A divorce is the legal dissolution of a marriage. The fact of getting divorced changes the structure of the population (change in civil status) and has an influence on fertility in Switzerland, as most births are to married couples. The number of divorces also has an impact on the likelihood of remarriage, i.e. the number of divorced people who could potentially remarry in the future.
|Total||16 542||16 885||16 210|
|Nationality before marriage|
|Swiss male and Swiss female||6 941||
|Swiss male and foreign female||2 825||
|Foreign male and Swiss female||2 906||
|Foreign male and foreign female||3 870||
|Length of marriage|
|0-4 years||1 973||
|5-9 years||4 003||
|10-14 years||3 154||
|15 years and more||7 412||
|Number of minor children of divorced couples||12 212||12 809||12 678|
The divorce rate is the ratio of divorces to the size of the population, observing the frequency and characteristics of divorces in this population. A cross-sectional study of the divorce rate provides a measure - a snapshot - of a given year (usually a calendar year), across all generations.
The cross-sectional indicators available are:
The crude divorce rate is the total number of divorces recorded during the year in relation to the average permanent resident population. This indicator is shown by the number of divorces per thousand inhabitants.
This rate was stable until the middle of the 1960s. It then increased until stabilising at two divorces per 1000 inhabitants from 2011.
This shows the proportion of marriages dissolved by divorce across all levels of marriage length, indicating the divorce rate for the year in question. The tendency to divorce has increased in recent decades. The short-term divorce rate indicator has risen considerably since 1970 (15%). Today an estimated two in five couples are set to divorce if current behaviour continues.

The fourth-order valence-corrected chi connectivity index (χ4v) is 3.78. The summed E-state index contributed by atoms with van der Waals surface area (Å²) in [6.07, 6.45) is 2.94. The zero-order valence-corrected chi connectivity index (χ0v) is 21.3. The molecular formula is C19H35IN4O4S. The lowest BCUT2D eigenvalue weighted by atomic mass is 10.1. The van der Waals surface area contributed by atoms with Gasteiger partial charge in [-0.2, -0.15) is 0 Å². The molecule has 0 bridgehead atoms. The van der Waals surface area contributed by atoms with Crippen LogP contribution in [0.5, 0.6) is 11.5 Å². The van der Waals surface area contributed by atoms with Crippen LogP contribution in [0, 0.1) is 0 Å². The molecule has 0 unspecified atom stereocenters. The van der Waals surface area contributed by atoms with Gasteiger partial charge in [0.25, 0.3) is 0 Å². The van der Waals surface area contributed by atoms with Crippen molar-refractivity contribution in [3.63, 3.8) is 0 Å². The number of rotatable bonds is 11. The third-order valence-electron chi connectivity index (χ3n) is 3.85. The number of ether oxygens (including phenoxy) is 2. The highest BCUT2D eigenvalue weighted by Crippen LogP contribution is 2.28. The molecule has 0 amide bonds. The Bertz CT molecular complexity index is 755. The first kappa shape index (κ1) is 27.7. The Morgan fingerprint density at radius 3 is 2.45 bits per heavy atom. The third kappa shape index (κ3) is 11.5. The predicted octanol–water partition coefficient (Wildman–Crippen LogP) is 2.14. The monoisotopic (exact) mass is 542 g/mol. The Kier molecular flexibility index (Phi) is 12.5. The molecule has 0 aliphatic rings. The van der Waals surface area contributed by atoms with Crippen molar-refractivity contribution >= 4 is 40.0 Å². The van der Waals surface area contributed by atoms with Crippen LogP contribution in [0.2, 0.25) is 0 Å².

This indicator gives an idea of the average length of marriages that are dissolved by divorce during the calendar year.
Divorce is particularly prevalent in the first years of marriage. However a growing number of couples are divorcing after many years together, explaining the rise in this indicator.
The longitudinal study observes divorces in relation to marriage cohorts, all marriages celebrated in the same calendar year, and in relation to a certain period of time (usually the length of the marriage). The longitudinal indicator available is the proportion of divorces by marriage cohort and by length of marriage.
This is the proportion of divorces occurring within a marriage cohort after a certain period of time. A marriage cohort comprises all marriages celebrated in the same year. It is the total net divorce rates by length of marriage in relation to the marriage cohort.
One marriage in ten concluded in 1925 ended in divorce after 30 years, whereas this proportion rises to more than 30% for marriage cohorts from 1975 onwards.
The end of the 1960s was characterised by a change in attitudes towards divorce. The study of divorces by marriage cohort reveals how fragile marriage is in its early years. The proportion of divorces after five years of marriage is 12% for the marriage cohort of 1991.